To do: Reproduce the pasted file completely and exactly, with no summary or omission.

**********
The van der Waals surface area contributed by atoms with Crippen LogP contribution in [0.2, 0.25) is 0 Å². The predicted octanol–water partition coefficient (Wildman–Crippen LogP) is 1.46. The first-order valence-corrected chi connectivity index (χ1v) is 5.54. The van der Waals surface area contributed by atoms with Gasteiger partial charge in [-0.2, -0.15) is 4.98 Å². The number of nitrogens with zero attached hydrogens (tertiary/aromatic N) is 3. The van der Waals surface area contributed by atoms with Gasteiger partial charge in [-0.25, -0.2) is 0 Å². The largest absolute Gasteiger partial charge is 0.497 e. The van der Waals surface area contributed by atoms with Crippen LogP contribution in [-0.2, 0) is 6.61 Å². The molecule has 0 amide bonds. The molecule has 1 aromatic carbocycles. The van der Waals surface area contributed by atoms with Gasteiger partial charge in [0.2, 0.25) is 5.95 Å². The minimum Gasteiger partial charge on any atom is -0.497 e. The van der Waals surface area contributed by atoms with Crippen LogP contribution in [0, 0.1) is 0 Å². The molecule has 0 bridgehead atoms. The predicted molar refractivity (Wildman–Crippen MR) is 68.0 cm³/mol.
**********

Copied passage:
The van der Waals surface area contributed by atoms with Crippen LogP contribution in [0.2, 0.25) is 0 Å². The predicted octanol–water partition coefficient (Wildman–Crippen LogP) is 1.46. The first-order valence-corrected chi connectivity index (χ1v) is 5.54. The van der Waals surface area contributed by atoms with Gasteiger partial charge in [-0.2, -0.15) is 4.98 Å². The number of nitrogens with zero attached hydrogens (tertiary/aromatic N) is 3. The van der Waals surface area contributed by atoms with Gasteiger partial charge in [-0.25, -0.2) is 0 Å². The largest absolute Gasteiger partial charge is 0.497 e. The van der Waals surface area contributed by atoms with Crippen LogP contribution in [-0.2, 0) is 6.61 Å². The molecule has 0 amide bonds. The molecule has 1 aromatic carbocycles. The van der Waals surface area contributed by atoms with Gasteiger partial charge in [0.2, 0.25) is 5.95 Å². The minimum Gasteiger partial charge on any atom is -0.497 e. The van der Waals surface area contributed by atoms with Crippen LogP contribution in [0, 0.1) is 0 Å². The molecule has 0 bridgehead atoms. The predicted molar refractivity (Wildman–Crippen MR) is 68.0 cm³/mol.